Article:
Pop it on your head and you’ll really notice the extra heft of those 10 separate speakers. Thankfully there’s enough padding on the headband and ear cups that it doesn’t get uncomfortable, even after a few hours of gaming, but it’s definitely more rigid and a little tighter than most stereo headsets.

The headset ships with breathable, foam-filled leather ear pads, but you can swap them out for mesh ones if you find your ears getting a little too toasty. It’s an easy switch, but you’ve got to use quite a bit of force to get each pad off.

The boom mic folds up when you don’t need it, and sounds reasonably clear when you’re in-game or using it for VOIP calls.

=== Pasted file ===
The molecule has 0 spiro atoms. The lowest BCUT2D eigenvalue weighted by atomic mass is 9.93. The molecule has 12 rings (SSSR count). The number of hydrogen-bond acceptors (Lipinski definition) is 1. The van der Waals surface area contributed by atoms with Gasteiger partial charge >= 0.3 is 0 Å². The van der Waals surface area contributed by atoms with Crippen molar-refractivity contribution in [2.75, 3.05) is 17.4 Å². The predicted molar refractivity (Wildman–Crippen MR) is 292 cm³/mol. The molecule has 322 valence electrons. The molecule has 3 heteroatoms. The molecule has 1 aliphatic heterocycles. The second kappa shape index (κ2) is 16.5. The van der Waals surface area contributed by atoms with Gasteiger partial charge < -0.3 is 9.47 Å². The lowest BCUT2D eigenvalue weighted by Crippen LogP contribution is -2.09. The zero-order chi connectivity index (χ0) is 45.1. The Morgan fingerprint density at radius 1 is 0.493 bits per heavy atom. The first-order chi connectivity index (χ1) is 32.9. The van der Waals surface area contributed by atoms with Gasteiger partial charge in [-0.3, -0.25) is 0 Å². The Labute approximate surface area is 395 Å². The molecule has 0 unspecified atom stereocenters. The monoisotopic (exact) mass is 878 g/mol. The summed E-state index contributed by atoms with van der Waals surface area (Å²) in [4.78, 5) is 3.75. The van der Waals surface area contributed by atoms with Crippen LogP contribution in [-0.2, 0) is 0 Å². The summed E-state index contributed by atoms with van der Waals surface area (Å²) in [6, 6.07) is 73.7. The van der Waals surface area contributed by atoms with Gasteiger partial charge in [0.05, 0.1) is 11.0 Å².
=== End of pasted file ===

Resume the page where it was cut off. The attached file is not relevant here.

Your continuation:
Everything plugs into the base station through a thick HDMI cable - it’s not very flexible, and can get in the way a bit while you’re sat at a desk. It’s not all that long, either: you’ll need to keep the amplifier on your desk, not under it.

The big dial on top changes volume, and the one on the front toggles between different channels and settings. Red LEDs let you know what levels you’ve set each channel to - they’re bright, but not distracting when you’re playing at night. I just wish you could change the colours, as they didn’t match the rest of my PC setup.

The amp has a second HDMI port on the back, which lets you hook up any existing speakers and control them through it. This could be a great help if you’ve got separate speakers, but less useful if you’re rocking the ones built into your monitor. It also eats two USB ports to power the thing, which could be a problem if your PC is running short.